3:00 a.m. – my worry time. I have learned 3:00 a.m. is also known as the “Witching Hour” or “Devil’s Time.” Hmm, sounds about right.
I awake from a deep sleep with anxiety. Sometimes a worry will pop into my mind without me even thinking it. If not, I will find one. Then I lie in bed and worry, like a dog with a bone.
Prayer seems like a good way to handle it. If I just pray about whatever I am worrying about, the worry will go away. Right?
Wrong. When I pray, I find I am just worrying over the problem in prayer. I don’t turn it over to God. I tell Him what He ought to do and how He ought to do it. Along with a deadline. Please, Lord?
When I am done praying, I don’t feel any differently than when I spent the time worrying.
My daughter recently moved across the country. I am happy and excited for her! But, I am a mom. And now I find my daughter on my mind when I wake at 3:00 a.m.
When I realized my prayers of worry and control were doing neither her nor me any good, I remembered some words a friend told me after a fearful time in my life.
In 1995, my husband, John, was accidently injured while working as a lineman for a rural electric company. A hot wire came in contact with the guy wire John was tying off on the ground. 7200 volts of electricity went through his body. The ER doctor met me at the door of the emergency room and told me they were monitoring his heart and kidneys for damage. John had a couple of bad burns on his fingers where the electricity entered his body. Thankfully, he recovered without any lasting damage. But I didn’t handle it so well.
I could no longer believe that God would protect my loved ones. I struggled when John returned to work. Would he walk through the door that night? I talked to my friend, Betty Johnson, about my anger towards God and my questions of why He didn’t protect John.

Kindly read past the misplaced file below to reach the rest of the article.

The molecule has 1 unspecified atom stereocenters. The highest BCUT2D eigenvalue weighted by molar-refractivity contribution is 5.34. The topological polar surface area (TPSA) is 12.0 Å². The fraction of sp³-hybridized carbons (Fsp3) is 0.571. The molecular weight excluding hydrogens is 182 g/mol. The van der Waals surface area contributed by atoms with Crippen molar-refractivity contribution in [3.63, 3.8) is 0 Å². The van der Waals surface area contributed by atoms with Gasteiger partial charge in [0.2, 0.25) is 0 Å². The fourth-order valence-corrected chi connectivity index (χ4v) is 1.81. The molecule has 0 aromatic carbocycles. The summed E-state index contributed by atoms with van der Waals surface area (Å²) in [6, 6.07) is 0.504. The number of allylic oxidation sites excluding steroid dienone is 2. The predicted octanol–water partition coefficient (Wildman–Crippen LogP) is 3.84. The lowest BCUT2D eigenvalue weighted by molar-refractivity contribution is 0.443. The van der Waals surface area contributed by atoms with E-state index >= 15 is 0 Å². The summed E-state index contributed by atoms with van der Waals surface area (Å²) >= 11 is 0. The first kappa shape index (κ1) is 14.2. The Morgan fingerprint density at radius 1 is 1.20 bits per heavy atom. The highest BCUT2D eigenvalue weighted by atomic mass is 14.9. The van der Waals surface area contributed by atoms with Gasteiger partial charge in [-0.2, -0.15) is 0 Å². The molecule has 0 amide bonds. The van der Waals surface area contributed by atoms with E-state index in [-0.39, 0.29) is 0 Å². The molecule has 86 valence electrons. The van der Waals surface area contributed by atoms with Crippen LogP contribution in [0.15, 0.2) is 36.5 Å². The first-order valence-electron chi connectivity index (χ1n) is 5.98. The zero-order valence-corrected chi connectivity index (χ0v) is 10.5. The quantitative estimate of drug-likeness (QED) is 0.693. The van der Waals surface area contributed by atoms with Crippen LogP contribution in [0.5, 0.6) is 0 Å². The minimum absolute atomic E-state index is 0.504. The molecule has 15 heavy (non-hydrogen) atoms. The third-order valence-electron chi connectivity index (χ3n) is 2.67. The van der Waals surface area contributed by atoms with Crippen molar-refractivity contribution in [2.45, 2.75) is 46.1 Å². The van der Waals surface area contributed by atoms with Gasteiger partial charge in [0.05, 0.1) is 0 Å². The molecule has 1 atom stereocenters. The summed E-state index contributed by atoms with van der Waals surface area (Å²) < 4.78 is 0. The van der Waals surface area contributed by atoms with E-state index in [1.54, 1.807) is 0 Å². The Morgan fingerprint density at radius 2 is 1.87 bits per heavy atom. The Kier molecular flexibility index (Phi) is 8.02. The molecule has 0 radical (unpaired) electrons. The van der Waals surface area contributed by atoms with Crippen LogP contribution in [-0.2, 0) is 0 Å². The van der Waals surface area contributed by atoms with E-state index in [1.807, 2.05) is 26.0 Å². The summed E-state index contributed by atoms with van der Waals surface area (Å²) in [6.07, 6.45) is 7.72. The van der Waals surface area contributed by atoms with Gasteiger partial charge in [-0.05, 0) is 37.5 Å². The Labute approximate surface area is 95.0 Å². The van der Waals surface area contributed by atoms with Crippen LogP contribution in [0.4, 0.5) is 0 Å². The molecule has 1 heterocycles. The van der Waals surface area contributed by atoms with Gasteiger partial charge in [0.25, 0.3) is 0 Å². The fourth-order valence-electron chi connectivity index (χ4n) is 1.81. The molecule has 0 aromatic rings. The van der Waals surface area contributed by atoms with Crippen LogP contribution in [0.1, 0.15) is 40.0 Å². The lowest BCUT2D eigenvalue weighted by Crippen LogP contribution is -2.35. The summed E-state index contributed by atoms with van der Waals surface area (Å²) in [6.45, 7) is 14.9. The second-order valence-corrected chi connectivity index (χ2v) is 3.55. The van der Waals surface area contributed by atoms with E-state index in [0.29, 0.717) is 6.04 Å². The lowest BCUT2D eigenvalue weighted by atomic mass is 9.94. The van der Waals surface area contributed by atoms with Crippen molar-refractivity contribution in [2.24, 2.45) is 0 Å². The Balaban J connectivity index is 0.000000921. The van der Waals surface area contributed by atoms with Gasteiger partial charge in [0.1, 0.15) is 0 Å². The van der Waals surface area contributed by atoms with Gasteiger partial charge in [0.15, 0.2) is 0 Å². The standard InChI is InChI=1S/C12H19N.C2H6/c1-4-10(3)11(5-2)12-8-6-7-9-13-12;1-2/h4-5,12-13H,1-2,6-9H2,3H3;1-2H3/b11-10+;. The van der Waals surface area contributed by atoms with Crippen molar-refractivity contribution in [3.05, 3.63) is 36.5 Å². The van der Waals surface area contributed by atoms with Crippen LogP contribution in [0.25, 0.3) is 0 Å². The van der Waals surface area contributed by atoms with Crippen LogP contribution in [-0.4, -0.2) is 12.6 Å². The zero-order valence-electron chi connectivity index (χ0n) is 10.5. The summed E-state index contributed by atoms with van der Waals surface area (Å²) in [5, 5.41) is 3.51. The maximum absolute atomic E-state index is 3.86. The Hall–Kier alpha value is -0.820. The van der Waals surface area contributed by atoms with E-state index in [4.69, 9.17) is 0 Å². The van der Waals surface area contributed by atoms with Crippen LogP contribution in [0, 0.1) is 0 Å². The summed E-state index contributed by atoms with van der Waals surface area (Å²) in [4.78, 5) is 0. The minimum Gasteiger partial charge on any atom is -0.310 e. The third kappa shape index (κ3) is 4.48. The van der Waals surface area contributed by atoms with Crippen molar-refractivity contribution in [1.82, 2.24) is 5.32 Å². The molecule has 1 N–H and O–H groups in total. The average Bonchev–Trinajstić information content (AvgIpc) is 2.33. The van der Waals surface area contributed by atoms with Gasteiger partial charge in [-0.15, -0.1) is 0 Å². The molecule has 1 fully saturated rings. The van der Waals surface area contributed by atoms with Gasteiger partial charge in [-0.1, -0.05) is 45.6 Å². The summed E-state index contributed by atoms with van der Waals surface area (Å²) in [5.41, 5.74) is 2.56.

And I will never forget what Betty said: “Gayle, God never promised complete protection for your loved ones, but He does promise to be with you through whatever happens in life.”
God will be with me. He will never leave me alone.
Because of this, I can pray, “I trust you, Lord.”
This has become my go-to prayer when I begin to worry. I whisper the words, “I trust you, Lord” when I feel fearful. It is what I pray when I want to control a person or a situation.
I have learned that worry and fear are about control – ironically, the outcomes over which I usually have no control. How silly I am to think things should happen the way I think they should. Or that people should act the way I think they should.
Now when I wake up at 3:00 a.m. with worries, I have a routine:
Capture the thought. Rather than letting my thoughts go like a runaway train, I capture the thought, the worry. I make myself aware of it. Then I ask,
Is it rational or irrational? Once again, this is awareness. If I realize the thought is irrational (out of proportion, making something catastrophic or making leaps in logic); I stop it. I tell myself it is irrational and I will no longer think about it.
Do I have any control or not? If the thought is rational, I ask myself if I have any control over the situation or not. If yes, I can decide on one action to take during the day and leave it at that. If not, then I pray
“I trust you, Lord.” I trust that God, in His infinite wisdom, has a plan. I trust that He is in control. Not me. Him. And no matter what happens, I will still trust in God’s love, kindness, and mercy.
“We demolish arguments and every pretension that sets itself up against the knowledge of God, and we take captive every thought to make it obedient to Christ.” (2 Cor. 10:5)
P.S. This routine also works during the day!